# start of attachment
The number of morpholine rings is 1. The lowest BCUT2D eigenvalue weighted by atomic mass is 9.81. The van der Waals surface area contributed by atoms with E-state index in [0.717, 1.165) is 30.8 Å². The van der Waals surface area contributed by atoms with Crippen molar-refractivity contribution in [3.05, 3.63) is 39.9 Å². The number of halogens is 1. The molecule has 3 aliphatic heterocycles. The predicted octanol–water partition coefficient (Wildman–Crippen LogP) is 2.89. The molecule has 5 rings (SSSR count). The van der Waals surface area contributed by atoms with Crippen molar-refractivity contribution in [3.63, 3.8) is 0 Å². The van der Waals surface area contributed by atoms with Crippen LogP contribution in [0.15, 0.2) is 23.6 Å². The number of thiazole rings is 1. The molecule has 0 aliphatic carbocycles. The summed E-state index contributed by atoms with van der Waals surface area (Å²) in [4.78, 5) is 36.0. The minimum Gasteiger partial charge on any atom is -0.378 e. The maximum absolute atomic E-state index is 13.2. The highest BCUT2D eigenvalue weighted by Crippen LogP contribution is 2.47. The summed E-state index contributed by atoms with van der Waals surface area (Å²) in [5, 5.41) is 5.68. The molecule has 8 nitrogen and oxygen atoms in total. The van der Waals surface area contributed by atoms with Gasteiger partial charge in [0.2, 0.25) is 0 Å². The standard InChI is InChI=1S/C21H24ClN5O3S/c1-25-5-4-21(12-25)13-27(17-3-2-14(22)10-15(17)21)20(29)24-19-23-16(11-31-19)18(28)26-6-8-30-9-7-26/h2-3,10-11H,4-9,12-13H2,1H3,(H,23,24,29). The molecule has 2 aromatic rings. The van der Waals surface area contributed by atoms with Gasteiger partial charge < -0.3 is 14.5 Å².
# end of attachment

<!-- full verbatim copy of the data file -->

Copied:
The number of morpholine rings is 1. The lowest BCUT2D eigenvalue weighted by atomic mass is 9.81. The van der Waals surface area contributed by atoms with E-state index in [0.717, 1.165) is 30.8 Å². The van der Waals surface area contributed by atoms with Crippen molar-refractivity contribution in [3.05, 3.63) is 39.9 Å². The number of halogens is 1. The molecule has 3 aliphatic heterocycles. The predicted octanol–water partition coefficient (Wildman–Crippen LogP) is 2.89. The molecule has 5 rings (SSSR count). The van der Waals surface area contributed by atoms with Crippen molar-refractivity contribution in [3.63, 3.8) is 0 Å². The van der Waals surface area contributed by atoms with Crippen LogP contribution in [0.15, 0.2) is 23.6 Å². The number of thiazole rings is 1. The molecule has 0 aliphatic carbocycles. The summed E-state index contributed by atoms with van der Waals surface area (Å²) in [4.78, 5) is 36.0. The minimum Gasteiger partial charge on any atom is -0.378 e. The maximum absolute atomic E-state index is 13.2. The highest BCUT2D eigenvalue weighted by Crippen LogP contribution is 2.47. The summed E-state index contributed by atoms with van der Waals surface area (Å²) in [5, 5.41) is 5.68. The molecule has 8 nitrogen and oxygen atoms in total. The van der Waals surface area contributed by atoms with Gasteiger partial charge in [0.2, 0.25) is 0 Å². The standard InChI is InChI=1S/C21H24ClN5O3S/c1-25-5-4-21(12-25)13-27(17-3-2-14(22)10-15(17)21)20(29)24-19-23-16(11-31-19)18(28)26-6-8-30-9-7-26/h2-3,10-11H,4-9,12-13H2,1H3,(H,23,24,29). The molecule has 2 aromatic rings. The van der Waals surface area contributed by atoms with Gasteiger partial charge < -0.3 is 14.5 Å².